4 And Samuel did that which the LORD spake, and came to Bethlehem. And the elders of the town trembled at his coming, and said, Comest thou peaceably?

Unlike Saul, Samuel would obey the will of the Lord. What God commanded, would be performed. Samuel was instructed to take a heifer, go to Bethlehem, and let it be known he was there to offer a sacrifice. In Bethlehem Samuel would worship the Lord, and he would seek out the next king of Israel. Hearing that the prophet of God was coming to Bethlehem, the people of the town became somewhat agitated.

The people of Bethlehem had a reason to be concerned. Usually, when Samuel came unexpectedly to a place, it was for the purpose of rebuke, with instruction in righteousness. Therefore the elders of Bethlehem asked Samuel very pointedly, “Comest thou peaceably?”

     5 And he said, Peaceably: I am come to sacrifice unto the LORD: sanctify yourselves, and come with me to the sacrifice. And he sanctified Jesse and his sons, and called them to the sacrifice.

Not only would the prophet worship, but he would invite others to worship as well. However, in order for that to happen properly, the heart and life must be prepared. To that end Samuel instructed the people, “Sanctify yourselves and come with me to the sacrifices.” Of particular concern was that the family of Jessie prepare to receive a blessing of the Lord.

In the house of Jesse, Samuel would stay, for it was there he was to seek the successor of Saul. The appointed hour came to recognize the next king of Israel. But who would be the king? Samuel did not know, but as he gazed upon the sons of Jesse he took hope. Here were a number of good-looking young men capable of leadership.

     6 And it came to pass, when they were come, that he looked on Eliab, and said, Surely the LORD’s anointed is before him.

     7 But the LORD said unto Samuel, Look not on his countenance, or on the height of his stature; because I have refused him: for the LORD seeth not as man seeth; for man looketh on the outward appearance, but the LORD looketh on the heart.

Beginning with the eldest son Eliab, the sons of Jesse were made to pass before Samuel. With each young man Samuel was impressed. When Eliab (lit. God is Father) stood before the prophet, Samuel thought to himself, “Surely the Lord’s anointed is before him.” But it was not Eliab that God had chosen. The Lord was not looking for another man of physical prowess. Saul was head and shoulders above other men physically, but in his soul he was a spiritual pygmy.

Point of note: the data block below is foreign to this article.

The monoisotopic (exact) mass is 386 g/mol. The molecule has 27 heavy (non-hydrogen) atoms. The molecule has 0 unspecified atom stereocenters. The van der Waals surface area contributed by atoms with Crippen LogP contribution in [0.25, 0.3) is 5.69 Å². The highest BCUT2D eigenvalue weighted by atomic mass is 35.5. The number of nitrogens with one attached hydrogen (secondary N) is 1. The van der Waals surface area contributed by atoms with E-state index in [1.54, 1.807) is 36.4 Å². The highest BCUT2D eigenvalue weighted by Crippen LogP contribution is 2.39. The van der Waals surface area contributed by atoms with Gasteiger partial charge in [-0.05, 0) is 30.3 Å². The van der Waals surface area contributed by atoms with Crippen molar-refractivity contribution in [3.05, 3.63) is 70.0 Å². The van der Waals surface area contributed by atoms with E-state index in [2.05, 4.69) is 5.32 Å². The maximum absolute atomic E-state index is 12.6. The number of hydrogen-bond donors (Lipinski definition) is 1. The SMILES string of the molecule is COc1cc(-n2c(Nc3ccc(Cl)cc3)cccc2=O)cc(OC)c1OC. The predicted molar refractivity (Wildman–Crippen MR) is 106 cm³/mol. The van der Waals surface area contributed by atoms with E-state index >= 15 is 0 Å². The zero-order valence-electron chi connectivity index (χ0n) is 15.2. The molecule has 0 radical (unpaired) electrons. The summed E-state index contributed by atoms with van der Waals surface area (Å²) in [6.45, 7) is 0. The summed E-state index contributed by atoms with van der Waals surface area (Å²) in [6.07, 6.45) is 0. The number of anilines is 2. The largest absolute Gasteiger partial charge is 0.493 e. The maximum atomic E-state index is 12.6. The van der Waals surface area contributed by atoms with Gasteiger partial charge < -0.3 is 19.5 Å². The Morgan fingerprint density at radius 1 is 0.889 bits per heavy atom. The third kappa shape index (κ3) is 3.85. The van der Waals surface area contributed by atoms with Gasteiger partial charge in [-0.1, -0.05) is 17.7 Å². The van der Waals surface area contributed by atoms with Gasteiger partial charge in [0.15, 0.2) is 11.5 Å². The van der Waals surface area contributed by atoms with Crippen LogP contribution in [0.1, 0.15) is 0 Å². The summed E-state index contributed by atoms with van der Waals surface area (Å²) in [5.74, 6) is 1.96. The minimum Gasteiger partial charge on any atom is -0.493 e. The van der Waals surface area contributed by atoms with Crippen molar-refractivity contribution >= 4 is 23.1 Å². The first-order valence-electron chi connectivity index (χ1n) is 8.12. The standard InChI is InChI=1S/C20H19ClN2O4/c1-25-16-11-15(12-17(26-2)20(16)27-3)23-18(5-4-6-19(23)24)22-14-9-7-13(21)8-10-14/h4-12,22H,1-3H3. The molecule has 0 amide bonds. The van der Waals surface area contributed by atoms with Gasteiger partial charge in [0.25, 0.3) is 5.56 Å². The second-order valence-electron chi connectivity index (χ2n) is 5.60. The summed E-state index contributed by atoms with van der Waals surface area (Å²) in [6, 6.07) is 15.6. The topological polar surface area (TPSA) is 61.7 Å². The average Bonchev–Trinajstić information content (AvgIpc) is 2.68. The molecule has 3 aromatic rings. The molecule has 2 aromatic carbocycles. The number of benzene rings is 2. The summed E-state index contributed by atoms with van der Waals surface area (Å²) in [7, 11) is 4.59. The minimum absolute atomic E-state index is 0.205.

8 Then Jesse called Abinadab, and made him pass before Samuel. And he said, Neither hath the LORD chosen this.

     9 Then Jesse made Shammah to pass by. And he said, Neither hath the LORD chosen this.

     10 Again, Jesse made seven of his sons to pass before Samuel. And Samuel said unto Jesse, The LORD hath not chosen these.

     11 And Samuel said unto Jesse, Are here all thy children? And he said, There remaineth yet the youngest, and, behold, he keepeth the sheep. And Samuel said unto Jesse, Send and fetch him: for we will not sit down till he come hither.

Abinadab (lit. Father of liberality) came and stood before Samuel. Nearby sat Jesse with growing anxiety. He was not pleased that Eliab had been passed over, and now Abinadab was going to be set aside, and his brother, Shammah (lit. fame) as well. Seven sons soon filled the room. Seven times Samuel shook his head and said, “No, the Lord hath not chosen this one.”

For a moment there was silence. The tension grew. What had begun as a happy event, with high expectations was turning into a living nightmare. Suddenly, illuminated by the Holy Spirit, Samuel asked Jesse, “Are here all thy children?” Jesse replied, “There remaineth the youngest and, behold, he keepeth the sheep.” “Oh Jesse, how could you do what you are doing? How can you keep back from the prophet a child?”

It may be that Jesse was guilty of playing favorites. Perhaps he had lavished all of his energy and attention upon the older children so that now the son of his old age was being neglected.

It may be that Jesse was guilty of presumptuous sin, in believing he knew the mind of God. “Surely my last son could not be chosen by God to be king,” thought Jesse, and so the young Shepherd of the Hills was neglected. But God had chosen the youngest son. It seems the Lord is always surprising people with His selections. Word was sent to call for the Shepherd of the Hills. When called, he came.

     12 And he sent, and brought him in. Now he was ruddy, and withal of a beautiful countenance, and goodly to look to. And the LORD said, Arise, anoint him: for this is he.

The godly prophet discerned immediately the young man before him, called David, was the chosen one. Concerning David, Samuel noticed several features.

First, David was very handsome. There was a reddish color to his hair, which was regarded as a mark of great beauty in the southern lands where hair was generally black.

Second, David was physically strong. The life of a shepherd demanded a strong body to move the flock from place to place, and protect the sheep from wild animals.

Third, David’s face held no deceit. There were no sullen, or hard, expressions on his face.

The relaxed, polite, sensitive features on the face of David radiated openness and friendship. “And the Lord said to Samuel, ‘Arise, anoint him: for this is he.”

     13 Then Samuel took the horn of oil, and anointed him in the midst of his brethren: and the Spirit of the LORD came upon David from that day forward. So Samuel rose up, and went to Ramah.

Samuel obeyed. With his brothers looking on, the last became first. The prophet Samuel anointed David king of Israel as the Holy Spirit came upon him. After the deed was done, Samuel went back to Ramah. And David, for the moment, he went back to being the Shepherd of the Hills.